James Harden is known for getting salty about what he believed were MVP snubs. In 2020, he notably insulted Giannis Antetokounmpo’s game by implying the Greek Freak didn’t have any basketball skills. Now his trainer is throwing his two cents into the conversation by claiming his client should be a multiple MVP winner at this point.
Harden won the award in 2017–18, the first of his three straight 30-point-per-game seasons. His Houston Rockets finished an NBA-best 65–17. That helped Harden’s case: MVP voters have long shown a tendency to favor the best player on the best team. That fueled Antetokounmpo’s MVP run in 2018–19 as well.
Can a case be made for Harden? Sure. But there are other one-time winners from the past that could make similar arguments.
James Harden has been in the MVP mix several times
Before his win in 2017–18, James Harden was runner-up for the NBA MVP honor in both 2014–15 (behind Stephen Curry) and 2016-17 (Russell Westbrook). Since getting the trophy, Harden finished second to Antetokounmpo in 2018-19 and third in 2019–20, trailing Antetokounmpo and LeBron James.
Last season, he was in the conversation for his role keeping the Brooklyn Nets afloat while Kevin Durant and Kyrie Irving were injured. But a hamstring injury ended his candidacy (he did get one third-place vote).
But Harden is far from the only NBA superstar with a single MVP award. Among contemporaries, Durant is a notable one-time honoree. Historically, all-time greats Shaquille O’Neal, Kobe Bryant, and Julius Erving were selected by most voting media just once each.
On a grander scale, Michael Jordan probably should have won more than five times. James won four MVP awards in five seasons from 2008–13 but has also been a victim of voter fatigue of late.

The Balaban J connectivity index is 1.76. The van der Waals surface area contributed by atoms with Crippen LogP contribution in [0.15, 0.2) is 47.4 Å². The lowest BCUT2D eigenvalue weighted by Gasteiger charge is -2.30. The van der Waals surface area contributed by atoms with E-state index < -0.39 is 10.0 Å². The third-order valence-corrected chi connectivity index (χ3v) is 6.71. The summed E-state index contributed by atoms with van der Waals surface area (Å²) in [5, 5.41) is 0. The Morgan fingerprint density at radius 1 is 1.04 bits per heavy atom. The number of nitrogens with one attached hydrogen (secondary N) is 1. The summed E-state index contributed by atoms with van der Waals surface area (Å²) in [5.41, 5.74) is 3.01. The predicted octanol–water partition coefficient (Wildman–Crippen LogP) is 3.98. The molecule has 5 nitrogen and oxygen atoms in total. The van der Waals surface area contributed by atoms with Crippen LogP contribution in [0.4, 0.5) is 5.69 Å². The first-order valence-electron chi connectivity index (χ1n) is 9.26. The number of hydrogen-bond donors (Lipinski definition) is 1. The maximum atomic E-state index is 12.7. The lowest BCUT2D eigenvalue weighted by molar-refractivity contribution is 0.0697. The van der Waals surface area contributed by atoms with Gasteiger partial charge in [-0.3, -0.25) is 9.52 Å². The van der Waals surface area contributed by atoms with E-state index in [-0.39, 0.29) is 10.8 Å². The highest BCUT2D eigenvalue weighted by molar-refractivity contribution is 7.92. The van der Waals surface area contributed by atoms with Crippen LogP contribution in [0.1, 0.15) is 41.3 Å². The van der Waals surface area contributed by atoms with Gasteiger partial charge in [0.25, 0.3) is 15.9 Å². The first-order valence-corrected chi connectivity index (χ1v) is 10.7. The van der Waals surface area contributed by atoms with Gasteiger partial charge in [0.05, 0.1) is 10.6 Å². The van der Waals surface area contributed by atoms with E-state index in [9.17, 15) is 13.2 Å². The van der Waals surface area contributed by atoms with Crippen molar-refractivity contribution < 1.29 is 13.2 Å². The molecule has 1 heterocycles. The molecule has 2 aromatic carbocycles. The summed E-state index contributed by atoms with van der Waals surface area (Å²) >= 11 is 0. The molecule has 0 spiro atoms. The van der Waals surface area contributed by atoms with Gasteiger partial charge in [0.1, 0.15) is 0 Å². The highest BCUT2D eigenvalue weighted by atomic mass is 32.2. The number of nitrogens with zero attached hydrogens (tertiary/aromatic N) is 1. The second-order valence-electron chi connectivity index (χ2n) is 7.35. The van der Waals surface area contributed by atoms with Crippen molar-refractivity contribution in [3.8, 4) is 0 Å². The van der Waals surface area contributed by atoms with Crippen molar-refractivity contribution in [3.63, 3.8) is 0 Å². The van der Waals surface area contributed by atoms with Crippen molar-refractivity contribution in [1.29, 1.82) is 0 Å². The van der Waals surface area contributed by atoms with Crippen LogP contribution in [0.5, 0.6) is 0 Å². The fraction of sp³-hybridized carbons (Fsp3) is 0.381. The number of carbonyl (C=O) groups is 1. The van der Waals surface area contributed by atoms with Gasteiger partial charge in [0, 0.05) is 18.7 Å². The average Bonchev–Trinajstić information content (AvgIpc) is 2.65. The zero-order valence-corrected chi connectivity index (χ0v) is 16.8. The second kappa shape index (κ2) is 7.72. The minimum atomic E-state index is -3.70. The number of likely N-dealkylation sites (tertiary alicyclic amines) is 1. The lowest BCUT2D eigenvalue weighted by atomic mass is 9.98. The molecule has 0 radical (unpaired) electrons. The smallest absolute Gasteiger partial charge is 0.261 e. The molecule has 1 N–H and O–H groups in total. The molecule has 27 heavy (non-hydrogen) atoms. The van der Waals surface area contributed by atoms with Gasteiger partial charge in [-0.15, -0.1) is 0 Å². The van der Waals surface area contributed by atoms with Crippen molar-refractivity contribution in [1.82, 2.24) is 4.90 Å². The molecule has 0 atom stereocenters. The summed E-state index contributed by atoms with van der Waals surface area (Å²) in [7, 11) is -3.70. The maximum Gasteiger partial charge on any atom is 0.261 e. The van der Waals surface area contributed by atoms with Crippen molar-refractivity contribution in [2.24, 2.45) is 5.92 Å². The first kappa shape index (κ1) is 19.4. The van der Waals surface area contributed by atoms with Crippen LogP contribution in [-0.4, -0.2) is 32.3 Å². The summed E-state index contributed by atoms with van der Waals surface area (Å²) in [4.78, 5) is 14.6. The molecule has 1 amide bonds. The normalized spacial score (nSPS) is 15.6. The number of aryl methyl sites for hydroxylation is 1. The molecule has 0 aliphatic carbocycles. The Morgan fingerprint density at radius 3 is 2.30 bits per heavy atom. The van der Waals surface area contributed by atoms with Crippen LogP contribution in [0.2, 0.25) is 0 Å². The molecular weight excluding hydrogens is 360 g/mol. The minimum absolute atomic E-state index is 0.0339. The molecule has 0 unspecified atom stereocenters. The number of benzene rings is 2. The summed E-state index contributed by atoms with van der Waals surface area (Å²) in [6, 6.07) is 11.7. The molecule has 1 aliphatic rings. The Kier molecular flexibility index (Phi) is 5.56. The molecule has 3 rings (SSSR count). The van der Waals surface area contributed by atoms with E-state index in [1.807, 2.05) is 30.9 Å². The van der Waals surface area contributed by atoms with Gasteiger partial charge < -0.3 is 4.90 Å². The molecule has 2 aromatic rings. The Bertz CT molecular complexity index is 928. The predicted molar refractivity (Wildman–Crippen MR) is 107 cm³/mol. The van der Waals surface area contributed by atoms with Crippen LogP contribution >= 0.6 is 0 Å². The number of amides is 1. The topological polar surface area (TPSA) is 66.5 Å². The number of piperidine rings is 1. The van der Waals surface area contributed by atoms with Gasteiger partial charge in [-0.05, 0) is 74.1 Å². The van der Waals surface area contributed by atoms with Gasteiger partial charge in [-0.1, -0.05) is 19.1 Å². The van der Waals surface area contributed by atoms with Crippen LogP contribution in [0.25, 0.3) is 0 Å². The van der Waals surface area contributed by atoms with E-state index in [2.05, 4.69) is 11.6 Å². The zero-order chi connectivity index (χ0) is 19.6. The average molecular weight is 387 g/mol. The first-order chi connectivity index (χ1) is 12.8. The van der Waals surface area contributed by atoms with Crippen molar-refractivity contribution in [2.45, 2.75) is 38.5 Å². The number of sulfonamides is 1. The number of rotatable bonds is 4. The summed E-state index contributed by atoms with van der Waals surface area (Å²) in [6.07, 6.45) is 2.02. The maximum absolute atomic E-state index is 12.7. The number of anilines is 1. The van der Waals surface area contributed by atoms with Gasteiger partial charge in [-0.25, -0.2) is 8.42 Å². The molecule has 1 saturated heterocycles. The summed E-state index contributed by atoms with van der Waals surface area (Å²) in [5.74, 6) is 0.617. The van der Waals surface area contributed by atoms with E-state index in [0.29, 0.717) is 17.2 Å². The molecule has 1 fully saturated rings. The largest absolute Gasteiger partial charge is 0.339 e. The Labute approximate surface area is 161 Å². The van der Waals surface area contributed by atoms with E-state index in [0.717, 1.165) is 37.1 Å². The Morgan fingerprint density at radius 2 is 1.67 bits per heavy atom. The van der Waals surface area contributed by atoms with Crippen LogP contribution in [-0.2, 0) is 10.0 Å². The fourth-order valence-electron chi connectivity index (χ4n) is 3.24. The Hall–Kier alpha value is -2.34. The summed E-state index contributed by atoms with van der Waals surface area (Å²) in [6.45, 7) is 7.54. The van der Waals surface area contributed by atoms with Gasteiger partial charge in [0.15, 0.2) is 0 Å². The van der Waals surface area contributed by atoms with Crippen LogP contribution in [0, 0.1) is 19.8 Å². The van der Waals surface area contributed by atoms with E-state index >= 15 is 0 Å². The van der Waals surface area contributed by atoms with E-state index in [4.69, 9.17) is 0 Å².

If there is one truth about the NBA media and fan base, it is a desire for different results. At least until they get them, then they clamor for dynasties, both individual and team. In essence, it is possible in the 21st century to make a large chunk of people unhappy all the time.
Harden’s trainer accused the MVP voters of theft
Justin Allen, a Houston-based trainer, has worked with James Harden since the NBA shut down for the pandemic in 2020. Allen owns All-en Sports in Houston and appeared on the Netflix documentary series Last Chance U.
He comes from an athletic background. His brother is former NFL tight end Dwayne Allen, a John Mackey Award winner at Clemson, while Justin played collegiately at New Mexico State.
As far as he’s concerned, Harden should have more than one MVP award. Many more, per the New York Daily News.
“I think he’s been robbed in about three of them. I think he should be a three- or four-time MVP for sure. You’ve got some great players out there. And you can’t take anything away from the guys who won it. But I definitely think James Harden will be in the conversation until it’s time for him to hang up his shoes.”
“A lot of people who have something to say, half of them didn’t play the games to understand the game. But James is a very unselfish individual, both on and off the court.”Justin Allen on James Harden
But if Harden has a popularity problem, much of it is of his own making.
James Harden can do petty
In the wake of the 2020 NBA All-Star Game, James Harden was feuding with Antetokounmpo over comments the Milwaukee Bucks star made during the All-Star draft. Antetokounmpo selected Kemba Walker over Harden while taking a swipe at The Beard’s ball-heavy style.
During an interview with Rachel Nichols of ESPN, Harden didn’t find the incident amusing.
“I don’t see what the joke is. But I didn’t even see it. I don’t pay attention to stuff like that. I just know that none of them can mess with me. When it’s all said and done, they’ll appreciate it more. But I wish I could just run and was 7-feet and run and dunk. That takes no skill at all. I’ve got to actually learn how to play basketball. How to have skill. I’ll take that any day.”James Harden in 2020
Antetokounmpo grabbed bragging rights last season, beating the Nets en route to an NBA title. Harden didn’t cover himself in glory in that series, trying and failing to draw a foul against Antetokounmpo with a blatant flop.
James Harden is an offensive force like few others the NBA has ever seen. If he’s healthy, he’s always a threat to be in the NBA MVP discussion. But robbery accusations from a trainer probably aren’t the way to increase his popularity with fans or voters.
Statistics courtesy of Basketball Reference.